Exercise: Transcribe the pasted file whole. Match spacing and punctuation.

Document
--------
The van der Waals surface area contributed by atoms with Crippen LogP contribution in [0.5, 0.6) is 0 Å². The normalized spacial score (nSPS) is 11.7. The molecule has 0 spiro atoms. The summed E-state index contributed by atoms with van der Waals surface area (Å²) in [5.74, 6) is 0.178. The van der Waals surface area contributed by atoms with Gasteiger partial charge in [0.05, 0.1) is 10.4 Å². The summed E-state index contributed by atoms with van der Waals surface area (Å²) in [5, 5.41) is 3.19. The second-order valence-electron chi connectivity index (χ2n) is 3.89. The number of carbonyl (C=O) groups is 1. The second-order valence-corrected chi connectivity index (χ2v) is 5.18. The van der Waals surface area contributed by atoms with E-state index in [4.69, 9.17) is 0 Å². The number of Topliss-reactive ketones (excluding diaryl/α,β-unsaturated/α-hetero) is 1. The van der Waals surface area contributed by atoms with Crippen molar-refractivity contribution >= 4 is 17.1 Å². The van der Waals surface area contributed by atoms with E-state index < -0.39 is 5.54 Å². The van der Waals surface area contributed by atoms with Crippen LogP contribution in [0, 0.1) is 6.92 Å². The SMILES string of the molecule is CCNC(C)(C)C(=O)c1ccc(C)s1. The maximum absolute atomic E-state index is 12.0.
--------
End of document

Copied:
The van der Waals surface area contributed by atoms with Crippen LogP contribution in [0.5, 0.6) is 0 Å². The normalized spacial score (nSPS) is 11.7. The molecule has 0 spiro atoms. The summed E-state index contributed by atoms with van der Waals surface area (Å²) in [5.74, 6) is 0.178. The van der Waals surface area contributed by atoms with Gasteiger partial charge in [0.05, 0.1) is 10.4 Å². The summed E-state index contributed by atoms with van der Waals surface area (Å²) in [5, 5.41) is 3.19. The second-order valence-electron chi connectivity index (χ2n) is 3.89. The number of carbonyl (C=O) groups is 1. The second-order valence-corrected chi connectivity index (χ2v) is 5.18. The van der Waals surface area contributed by atoms with E-state index in [4.69, 9.17) is 0 Å². The number of Topliss-reactive ketones (excluding diaryl/α,β-unsaturated/α-hetero) is 1. The van der Waals surface area contributed by atoms with Crippen molar-refractivity contribution >= 4 is 17.1 Å². The van der Waals surface area contributed by atoms with E-state index < -0.39 is 5.54 Å². The van der Waals surface area contributed by atoms with Crippen LogP contribution in [0, 0.1) is 6.92 Å². The SMILES string of the molecule is CCNC(C)(C)C(=O)c1ccc(C)s1. The maximum absolute atomic E-state index is 12.0.